What are the 3 pathways of the phosphatidyl inositol 4,5-bisphosphate (PIP2) system? What determines which ones happens?
1. DAG-protein kinase C
2. Arachidonic acid/Prostaglandin
Regulation provided by which phospholipase acts on PIP2
What is PIP2?
Glycerophospholipid cleavage: phospholipase D: cleavage site? products?
Cleavage site = bond between polar head group and P
Products = phosphatidic acid + polar head group
Glycerophospholipid cleavage: phospholipase C: cleavage site? products?
Cleavage site = bond between P and O attached to C3
Products = head group-P-O2 + DAG
Glycerophospholipid cleavage: phospholipase A1: cleavage site? products?
Cleavage site = FA-O bond at C1
Products = FA + lysophospholipid
Glycerophospholipid cleavage: phospholipase A2: cleavage site? products?
Cleavage site = FA-O bond at C2
Products = FA + lysophospholipid
Which phospholipase does NOT have a phospholipid as a product?
What is phospholipase C beta? Products?
Subtype of PLPC that recognizes PIP2 as a substrate is is coupled to G alpha q
Products: DAG + IP3
What does IP3 stand for?
Very hydrophilic and charged
What are 3 isozymes of PLPC? What is each activated by? What is each specific to?
1. PLPC Beta: G alpha Q coupled specific for PIP2 (also requires Ca++ for activation)
2. PLPC Gamma: activated by RPTK and specific for PIP2
3. PLPC Delta: activated by Ca2+ and specific for PIP2
Very lipophilic membrane protein kinase
Other than DAG, what else is PKC dependent on?
On what 2 membranes can IP3 bind to release intracellular Ca++ stores?
How does intracellular Ca++ concentration fluctuate?
Quick spikes with low dips due to the combination of:
1. IP3 receptors: calcium channel with low Km activating site for Ca2+ (positive feedback) and high Km inhibitory site for Ca2+ (when Ca2+ is very high there is negative feedback)
2. Many mechanisms to keep [Ca++] low (uptakers, transporters, etc)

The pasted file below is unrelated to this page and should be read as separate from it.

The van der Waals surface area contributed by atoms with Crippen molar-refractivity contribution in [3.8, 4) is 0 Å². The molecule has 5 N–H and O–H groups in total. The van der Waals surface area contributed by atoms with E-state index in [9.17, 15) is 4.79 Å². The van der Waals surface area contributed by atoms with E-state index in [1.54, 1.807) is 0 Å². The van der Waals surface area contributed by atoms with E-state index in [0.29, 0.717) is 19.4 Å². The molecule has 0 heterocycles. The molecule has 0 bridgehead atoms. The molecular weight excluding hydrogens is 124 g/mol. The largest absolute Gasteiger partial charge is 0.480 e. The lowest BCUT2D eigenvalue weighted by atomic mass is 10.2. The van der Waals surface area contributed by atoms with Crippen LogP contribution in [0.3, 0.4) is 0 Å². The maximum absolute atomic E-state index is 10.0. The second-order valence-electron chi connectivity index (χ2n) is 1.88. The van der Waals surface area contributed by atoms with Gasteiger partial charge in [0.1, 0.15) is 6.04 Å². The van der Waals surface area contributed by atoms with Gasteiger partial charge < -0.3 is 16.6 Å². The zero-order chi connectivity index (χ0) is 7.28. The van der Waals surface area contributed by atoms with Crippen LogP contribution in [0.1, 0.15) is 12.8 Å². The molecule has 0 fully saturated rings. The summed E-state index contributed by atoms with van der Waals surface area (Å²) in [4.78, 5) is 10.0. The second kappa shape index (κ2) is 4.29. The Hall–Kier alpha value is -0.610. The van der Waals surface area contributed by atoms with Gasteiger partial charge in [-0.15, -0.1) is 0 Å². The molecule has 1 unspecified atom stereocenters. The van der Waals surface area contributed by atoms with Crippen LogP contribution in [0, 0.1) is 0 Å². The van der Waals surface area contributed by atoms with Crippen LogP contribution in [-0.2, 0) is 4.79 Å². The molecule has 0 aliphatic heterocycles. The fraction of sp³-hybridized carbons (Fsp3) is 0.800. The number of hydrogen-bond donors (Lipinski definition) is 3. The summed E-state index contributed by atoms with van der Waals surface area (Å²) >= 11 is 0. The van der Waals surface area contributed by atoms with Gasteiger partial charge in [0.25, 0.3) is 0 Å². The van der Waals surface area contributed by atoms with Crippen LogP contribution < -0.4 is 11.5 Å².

What about the fluctuation of intracellular [Ca++] is most important?
The frequency of the spikes, not their amplitude
Describe how calcium-calmodulin dependent protein kinases (CaM-kinase) are activated. 3 steps
1. 4 calcium molecules bind calmodulin
2. Complex binds the protein kinase, activating it
3. The protein kinase will INTRAmolecularly autophosphorylate to a minimum extent: FULL activation
Describe the binding of calcium to calmodulin?
Sigmoidal cooperative binding
Describe how calcium-calmodulin dependent protein kinases are deactivated. 2 steps
When does this happen
Clock mechanism: happens after a certain number of phosphorylations
1. Calcium is released from fully active protein kinase = Ca2+ independent protein kinase
2. Protein phosphatase hydrolyzes the P off = inactive protein kinase
How active is the Ca2+ independent protein kinase?
50-80% active for AUTO phosphorylation, NOT substrate phosphorylation
How does CaM-KII read [Ca++]? How does this activate it?
It exists as multimers and has a frequency decoder of Ca++ oscillations
It will be fully activated under conditions of high frequency calcium concentration spikes because the baseline [Ca++] will not be able to go back to normal
What kind of receptor does vasopressin bind to?
GPCR G q that activates PLPC beta
How does intracellular [Ca++] change as vasopressin concentrations increase?
As vasopressin concentration increases, the frequency of calcium spikes increase, but their amplitude does not